Have you ever noticed how Air New Zealand, once we’re all crammed into the cabin and ready to go, takes great delight in telling us about the various awards they’ve won recently?

But business is about outcomes, not awards.

I refer to this because I find our national carrier to have multiple personalities when it comes to the attitude it presents to me, as a customer. Sometimes they are caring people who go out of their way to help me.

Other times, and sadly more often than not, they seem not to give a damn.

In the last two months, I’ve had three experiences that leave me wondering about which Air New Zealand will turn up for my next flight.

My wife and I spent a weekend in Blenheim recently. We travelled there for a bike race and of course, we flew with our national carrier.

We had a most enjoyable weekend, but unfortunately our trip home was marred by the inconvenience that only lost baggage can bring.

The flight from Blenheim to Auckland takes about 75 minutes. On landing it took about 45 minutes for the luggage from our flight to appear. We had two bikes and one bag came out with the rest of the passenger luggage. But there was one bag still to come.

An hour after landing we remained at the baggage carousel, short of a bag. There were a couple of our fellow travellers waiting alongside us. One was stressing about his $10,000 bike that hadn’t turned up. The other was, like us, expecting a bag.

Between us, we collected our incomplete luggage and placed ourselves at the mercy of the person whose job that day was to occupy the “baggage enquiries” counter.

Unfortunately, after displaying a genuine lack of interest in our collective predicament, she advised us that she had “no idea where our bags were”. However, she took our contact details and advised us to go home and wait for a call.

Before leaving the airport we decided to make a final pass through the drop zone, and stop to check the luggage carousel one more time.

Sure enough, the missing bag came out just as we returned. Exactly an hour and 40 minutes after our flight had landed.

I thought that we might have an interesting conversation in a couple of days’ time, when Air New Zealand called to advise that they hadn’t yet found our bag. However, I shouldn’t have worried, because no one called. No follow up. No apology. No concern. Nothing.

A couple of weeks later, three days before I was due to fly to Christchurch, I received a text message advising that my flight from Auckland to Christchurch had been cancelled.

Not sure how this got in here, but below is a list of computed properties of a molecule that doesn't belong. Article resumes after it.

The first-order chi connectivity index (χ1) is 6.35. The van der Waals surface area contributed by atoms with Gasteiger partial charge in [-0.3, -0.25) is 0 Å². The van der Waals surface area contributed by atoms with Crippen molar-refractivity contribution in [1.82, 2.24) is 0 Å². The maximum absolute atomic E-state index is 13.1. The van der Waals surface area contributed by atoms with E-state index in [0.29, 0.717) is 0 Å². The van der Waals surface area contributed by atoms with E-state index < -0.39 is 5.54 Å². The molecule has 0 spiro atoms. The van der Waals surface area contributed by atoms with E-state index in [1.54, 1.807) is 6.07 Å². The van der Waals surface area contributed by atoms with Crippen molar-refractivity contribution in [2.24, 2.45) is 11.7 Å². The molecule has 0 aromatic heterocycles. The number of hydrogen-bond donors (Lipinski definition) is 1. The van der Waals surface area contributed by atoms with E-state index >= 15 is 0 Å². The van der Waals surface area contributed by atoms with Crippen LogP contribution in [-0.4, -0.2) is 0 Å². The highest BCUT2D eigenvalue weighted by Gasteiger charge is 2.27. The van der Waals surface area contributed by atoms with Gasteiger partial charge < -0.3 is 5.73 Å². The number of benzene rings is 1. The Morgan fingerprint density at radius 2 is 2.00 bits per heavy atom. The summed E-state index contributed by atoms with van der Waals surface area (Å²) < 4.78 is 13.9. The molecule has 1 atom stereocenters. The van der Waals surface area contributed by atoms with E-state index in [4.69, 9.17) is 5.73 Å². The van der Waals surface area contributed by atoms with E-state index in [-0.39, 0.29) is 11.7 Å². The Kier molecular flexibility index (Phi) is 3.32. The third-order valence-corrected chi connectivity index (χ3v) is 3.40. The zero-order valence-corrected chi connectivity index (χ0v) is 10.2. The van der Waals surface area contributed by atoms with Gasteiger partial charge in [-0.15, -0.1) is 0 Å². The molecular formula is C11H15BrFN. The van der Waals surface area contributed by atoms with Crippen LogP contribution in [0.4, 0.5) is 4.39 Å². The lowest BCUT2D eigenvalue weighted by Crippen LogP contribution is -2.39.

That’s ok, I thought, changes happen. However, there were no further instructions from Air New Zealand. Nothing about refunds or where to call to re-book.

Just an assumption, I suppose, that I didn’t really need to go to Christchurch and that I would be happy to forgo the prepaid flight cost.

So, a phone call, a long wait listening to messages telling me how important my call was, an explanation and a new booking followed, but only at my proactive request.

And incidentally, I could no longer fly direct to Christchurch, but I would be able to arrive there at the same time, provided I leave Auckland an hour earlier and stopover in Wellington on the way. No apology. My problem. Tough luck.

Ultimately my flight to Christchurch was uneventful, except for one thing … I left a file on the plane. Nothing particularly confidential, and mostly comprising emails which, of course, were easily re-printed.

The following day I received a text message from a member of the Air New Zealand cabin crew. She was in Houston, Texas, with the plane that had flown me to Christchurch.

She had found the missing file and advised me that she would post it once she returned to New Zealand. I gave her a mailing address and she returned the file and sent me a second SMS confirming she had done so. Brilliant. That’s more like it.

The point of the story is this. In any business, we are only as good as our weakest link. My experiences at the hands of our apparently heavily awarded national carrier are mixed.

The test of any organisation is what happens when things don’t go to plan. How do our systems hold up? How do our people respond?

Unfortunately, in my Air New Zealand experience, the baggage people and the bookings team let the company down. It was left to a cabin crew member, stopping over in Texas, to save the airline’s reputation and restore my faith for the time being.

Success in business is about delivering outcomes. The most important outcomes are about people, those who work for the organisation and those that they serve. In any business, the customer experience is only as good as the worst experience.

The next time things go wrong at your business, think quickly about how you respond. You only get one chance to deliver a brilliant reaction.